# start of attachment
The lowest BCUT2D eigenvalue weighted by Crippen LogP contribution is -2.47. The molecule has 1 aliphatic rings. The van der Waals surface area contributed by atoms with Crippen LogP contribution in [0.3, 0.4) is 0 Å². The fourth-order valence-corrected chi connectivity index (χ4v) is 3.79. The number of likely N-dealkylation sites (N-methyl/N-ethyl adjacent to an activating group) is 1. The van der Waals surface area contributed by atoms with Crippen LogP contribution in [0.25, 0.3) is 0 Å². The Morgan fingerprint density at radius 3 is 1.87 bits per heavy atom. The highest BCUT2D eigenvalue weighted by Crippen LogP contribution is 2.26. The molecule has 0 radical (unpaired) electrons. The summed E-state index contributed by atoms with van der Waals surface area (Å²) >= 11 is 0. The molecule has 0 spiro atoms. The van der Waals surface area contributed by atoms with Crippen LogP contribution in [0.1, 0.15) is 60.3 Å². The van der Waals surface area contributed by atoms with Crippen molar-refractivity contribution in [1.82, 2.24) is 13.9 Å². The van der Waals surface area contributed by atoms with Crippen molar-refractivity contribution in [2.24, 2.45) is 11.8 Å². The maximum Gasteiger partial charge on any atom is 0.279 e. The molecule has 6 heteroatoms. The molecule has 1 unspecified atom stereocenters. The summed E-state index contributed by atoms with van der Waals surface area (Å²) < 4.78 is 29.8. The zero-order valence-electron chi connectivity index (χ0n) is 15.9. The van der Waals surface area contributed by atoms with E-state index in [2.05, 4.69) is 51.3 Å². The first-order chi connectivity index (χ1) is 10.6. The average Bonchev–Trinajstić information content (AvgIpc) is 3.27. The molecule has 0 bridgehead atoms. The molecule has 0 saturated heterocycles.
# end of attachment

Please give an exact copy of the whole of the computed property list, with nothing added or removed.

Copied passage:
The lowest BCUT2D eigenvalue weighted by Crippen LogP contribution is -2.47. The molecule has 1 aliphatic rings. The van der Waals surface area contributed by atoms with Crippen LogP contribution in [0.3, 0.4) is 0 Å². The fourth-order valence-corrected chi connectivity index (χ4v) is 3.79. The number of likely N-dealkylation sites (N-methyl/N-ethyl adjacent to an activating group) is 1. The van der Waals surface area contributed by atoms with Crippen LogP contribution in [0.25, 0.3) is 0 Å². The Morgan fingerprint density at radius 3 is 1.87 bits per heavy atom. The highest BCUT2D eigenvalue weighted by Crippen LogP contribution is 2.26. The molecule has 0 radical (unpaired) electrons. The summed E-state index contributed by atoms with van der Waals surface area (Å²) >= 11 is 0. The molecule has 0 spiro atoms. The van der Waals surface area contributed by atoms with Crippen LogP contribution in [0.1, 0.15) is 60.3 Å². The van der Waals surface area contributed by atoms with Crippen molar-refractivity contribution in [1.82, 2.24) is 13.9 Å². The van der Waals surface area contributed by atoms with Crippen molar-refractivity contribution in [2.24, 2.45) is 11.8 Å². The maximum Gasteiger partial charge on any atom is 0.279 e. The molecule has 6 heteroatoms. The molecule has 1 unspecified atom stereocenters. The summed E-state index contributed by atoms with van der Waals surface area (Å²) < 4.78 is 29.8. The zero-order valence-electron chi connectivity index (χ0n) is 15.9. The van der Waals surface area contributed by atoms with E-state index in [2.05, 4.69) is 51.3 Å². The first-order chi connectivity index (χ1) is 10.6. The average Bonchev–Trinajstić information content (AvgIpc) is 3.27. The molecule has 0 bridgehead atoms. The molecule has 0 saturated heterocycles.